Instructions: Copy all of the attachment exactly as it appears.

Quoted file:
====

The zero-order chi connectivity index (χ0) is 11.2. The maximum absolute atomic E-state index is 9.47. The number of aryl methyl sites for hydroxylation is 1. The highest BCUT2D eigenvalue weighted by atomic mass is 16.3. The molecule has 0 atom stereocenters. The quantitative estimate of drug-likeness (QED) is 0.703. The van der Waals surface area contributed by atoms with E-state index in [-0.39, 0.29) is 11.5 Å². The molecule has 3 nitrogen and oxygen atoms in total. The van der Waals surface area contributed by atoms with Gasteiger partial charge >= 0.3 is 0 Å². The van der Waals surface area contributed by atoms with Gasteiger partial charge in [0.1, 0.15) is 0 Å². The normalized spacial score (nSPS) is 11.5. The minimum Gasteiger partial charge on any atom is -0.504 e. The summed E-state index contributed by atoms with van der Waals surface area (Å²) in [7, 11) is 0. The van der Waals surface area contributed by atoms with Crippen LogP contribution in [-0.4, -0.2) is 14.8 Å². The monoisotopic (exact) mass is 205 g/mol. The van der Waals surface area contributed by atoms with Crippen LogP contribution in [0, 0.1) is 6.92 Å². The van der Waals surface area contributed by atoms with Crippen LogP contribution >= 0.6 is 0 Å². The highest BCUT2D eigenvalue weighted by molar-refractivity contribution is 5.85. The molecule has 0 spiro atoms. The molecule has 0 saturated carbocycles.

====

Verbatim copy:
The zero-order chi connectivity index (χ0) is 11.2. The maximum absolute atomic E-state index is 9.47. The number of aryl methyl sites for hydroxylation is 1. The highest BCUT2D eigenvalue weighted by atomic mass is 16.3. The molecule has 0 atom stereocenters. The quantitative estimate of drug-likeness (QED) is 0.703. The van der Waals surface area contributed by atoms with E-state index in [-0.39, 0.29) is 11.5 Å². The molecule has 3 nitrogen and oxygen atoms in total. The van der Waals surface area contributed by atoms with Gasteiger partial charge >= 0.3 is 0 Å². The van der Waals surface area contributed by atoms with Gasteiger partial charge in [0.1, 0.15) is 0 Å². The normalized spacial score (nSPS) is 11.5. The minimum Gasteiger partial charge on any atom is -0.504 e. The summed E-state index contributed by atoms with van der Waals surface area (Å²) in [7, 11) is 0. The van der Waals surface area contributed by atoms with Crippen LogP contribution in [-0.4, -0.2) is 14.8 Å². The monoisotopic (exact) mass is 205 g/mol. The van der Waals surface area contributed by atoms with Crippen LogP contribution in [0, 0.1) is 6.92 Å². The van der Waals surface area contributed by atoms with Crippen LogP contribution >= 0.6 is 0 Å². The highest BCUT2D eigenvalue weighted by molar-refractivity contribution is 5.85. The molecule has 0 spiro atoms. The molecule has 0 saturated carbocycles.